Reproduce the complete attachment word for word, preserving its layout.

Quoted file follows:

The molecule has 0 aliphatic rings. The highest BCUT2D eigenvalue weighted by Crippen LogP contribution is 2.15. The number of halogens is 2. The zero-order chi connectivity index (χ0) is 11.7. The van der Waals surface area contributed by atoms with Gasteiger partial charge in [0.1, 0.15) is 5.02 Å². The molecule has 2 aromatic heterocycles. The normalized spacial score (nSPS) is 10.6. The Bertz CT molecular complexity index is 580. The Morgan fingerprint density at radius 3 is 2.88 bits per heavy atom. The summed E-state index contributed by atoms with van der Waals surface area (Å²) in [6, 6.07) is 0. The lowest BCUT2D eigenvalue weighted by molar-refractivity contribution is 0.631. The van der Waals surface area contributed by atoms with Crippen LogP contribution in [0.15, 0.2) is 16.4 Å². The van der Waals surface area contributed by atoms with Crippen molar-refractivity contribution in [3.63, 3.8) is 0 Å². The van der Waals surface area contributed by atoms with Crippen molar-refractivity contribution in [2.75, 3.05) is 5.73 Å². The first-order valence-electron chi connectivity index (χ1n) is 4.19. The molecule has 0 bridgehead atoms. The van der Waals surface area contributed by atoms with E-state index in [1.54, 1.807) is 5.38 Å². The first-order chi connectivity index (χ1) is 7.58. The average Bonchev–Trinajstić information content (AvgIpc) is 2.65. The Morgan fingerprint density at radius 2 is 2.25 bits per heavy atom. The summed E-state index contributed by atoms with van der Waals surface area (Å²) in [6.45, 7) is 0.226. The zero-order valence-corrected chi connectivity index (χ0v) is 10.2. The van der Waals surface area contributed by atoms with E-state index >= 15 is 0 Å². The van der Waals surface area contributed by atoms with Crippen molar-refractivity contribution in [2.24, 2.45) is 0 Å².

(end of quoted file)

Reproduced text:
The molecule has 0 aliphatic rings. The highest BCUT2D eigenvalue weighted by Crippen LogP contribution is 2.15. The number of halogens is 2. The zero-order chi connectivity index (χ0) is 11.7. The van der Waals surface area contributed by atoms with Gasteiger partial charge in [0.1, 0.15) is 5.02 Å². The molecule has 2 aromatic heterocycles. The normalized spacial score (nSPS) is 10.6. The Bertz CT molecular complexity index is 580. The Morgan fingerprint density at radius 3 is 2.88 bits per heavy atom. The summed E-state index contributed by atoms with van der Waals surface area (Å²) in [6, 6.07) is 0. The lowest BCUT2D eigenvalue weighted by molar-refractivity contribution is 0.631. The van der Waals surface area contributed by atoms with Crippen LogP contribution in [0.15, 0.2) is 16.4 Å². The van der Waals surface area contributed by atoms with Crippen molar-refractivity contribution in [3.63, 3.8) is 0 Å². The van der Waals surface area contributed by atoms with Crippen molar-refractivity contribution in [2.75, 3.05) is 5.73 Å². The first-order valence-electron chi connectivity index (χ1n) is 4.19. The molecule has 0 bridgehead atoms. The van der Waals surface area contributed by atoms with E-state index in [1.54, 1.807) is 5.38 Å². The first-order chi connectivity index (χ1) is 7.58. The average Bonchev–Trinajstić information content (AvgIpc) is 2.65. The Morgan fingerprint density at radius 2 is 2.25 bits per heavy atom. The summed E-state index contributed by atoms with van der Waals surface area (Å²) in [6.45, 7) is 0.226. The zero-order valence-corrected chi connectivity index (χ0v) is 10.2. The van der Waals surface area contributed by atoms with E-state index >= 15 is 0 Å². The van der Waals surface area contributed by atoms with Crippen molar-refractivity contribution in [2.24, 2.45) is 0 Å².